For Clearwater Compliance Founder and CEO Bob Chaput, it isn’t enough to just write or talk about business security … the HIPAA compliance expert has worked hands-on with more companies than he can count to develop highly secure information technology strategies that are tightly aligned with the client’s specific business goals.

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Having earned a string of certifications – CISSP, HCISPP, CRISC, CIPP/US – tied to information security and privacy, Chaput is an educator, executive, and entrepreneur who frequently gives workshops, seminars, and consultations that reflect his knowledge, enthusiasm, vision … and sense of humor.

He uses his practical experience as an active information risk and compliance executive to counsel companies about handling, securing, and protecting their sensitive data, which is mission critical within the healthcare industry.

Chaput, who founded Clearwater Compliance in 2010, laughingly acknowledged he is a “failure at retirement,” having unsuccessfully tried it twice before. Prior to launching his company that specializes in all things HIPAA and HITECH, he spent a number of years in executive positions with Healthways, Johnson & Johnson, and GE Information Services. He noted the Clearwater team is made up of healthcare executives helping other healthcare execs navigate the deep water of federal regulations and rules while simultaneously thinking through their internal processes.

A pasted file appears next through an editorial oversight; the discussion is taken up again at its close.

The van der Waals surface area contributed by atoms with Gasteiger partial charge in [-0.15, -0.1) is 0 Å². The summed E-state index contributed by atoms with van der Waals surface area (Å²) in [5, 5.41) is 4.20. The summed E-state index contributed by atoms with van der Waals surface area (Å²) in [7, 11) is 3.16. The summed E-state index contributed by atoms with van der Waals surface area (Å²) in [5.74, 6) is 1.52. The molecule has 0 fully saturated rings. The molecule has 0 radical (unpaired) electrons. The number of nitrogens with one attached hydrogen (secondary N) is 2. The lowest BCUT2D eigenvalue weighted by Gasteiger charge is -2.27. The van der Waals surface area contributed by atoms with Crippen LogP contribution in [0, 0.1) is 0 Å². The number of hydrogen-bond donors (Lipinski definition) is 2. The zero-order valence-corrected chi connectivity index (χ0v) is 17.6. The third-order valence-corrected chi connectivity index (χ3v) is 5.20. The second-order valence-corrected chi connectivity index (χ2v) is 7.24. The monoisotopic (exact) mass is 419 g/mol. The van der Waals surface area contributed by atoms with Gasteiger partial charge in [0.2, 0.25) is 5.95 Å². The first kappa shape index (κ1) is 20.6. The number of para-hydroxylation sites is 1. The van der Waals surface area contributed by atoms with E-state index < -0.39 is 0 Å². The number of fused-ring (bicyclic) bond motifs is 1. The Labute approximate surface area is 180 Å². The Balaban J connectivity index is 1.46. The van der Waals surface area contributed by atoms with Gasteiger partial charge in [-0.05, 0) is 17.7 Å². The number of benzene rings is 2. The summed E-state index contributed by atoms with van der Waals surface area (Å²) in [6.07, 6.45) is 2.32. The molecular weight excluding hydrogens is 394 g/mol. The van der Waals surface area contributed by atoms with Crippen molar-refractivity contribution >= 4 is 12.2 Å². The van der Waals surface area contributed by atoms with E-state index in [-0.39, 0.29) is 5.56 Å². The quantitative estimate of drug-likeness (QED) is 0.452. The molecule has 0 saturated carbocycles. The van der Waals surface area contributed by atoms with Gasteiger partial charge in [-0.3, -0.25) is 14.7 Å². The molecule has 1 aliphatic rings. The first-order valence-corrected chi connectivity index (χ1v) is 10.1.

“It is often a matter of helping hospitals take stock and consider the reasons for their decisions, realizing that regulations that are reasonable and appropriate for Williamson County are not necessarily right for Johns Hopkins,” Chaput said of customizing solutions.

Clearwater – which was recently included in the top 15 of the inaugural issue of the Cybersecurity 500, highlighting the “hottest and most innovative” companies in the industry to watch in 2015 – has already helped more than 400 organizations across the country protect sensitive data through the deployment of effective risk management tools and processes. The company has earned the endorsement of the American Hospital Association for it’s healthcare information privacy, security, compliance and risk management solutions, which include proprietary web-based software, assessments and audits, and educational workshops and trainings for clients ranging from small medical practices to Fortune 100 companies.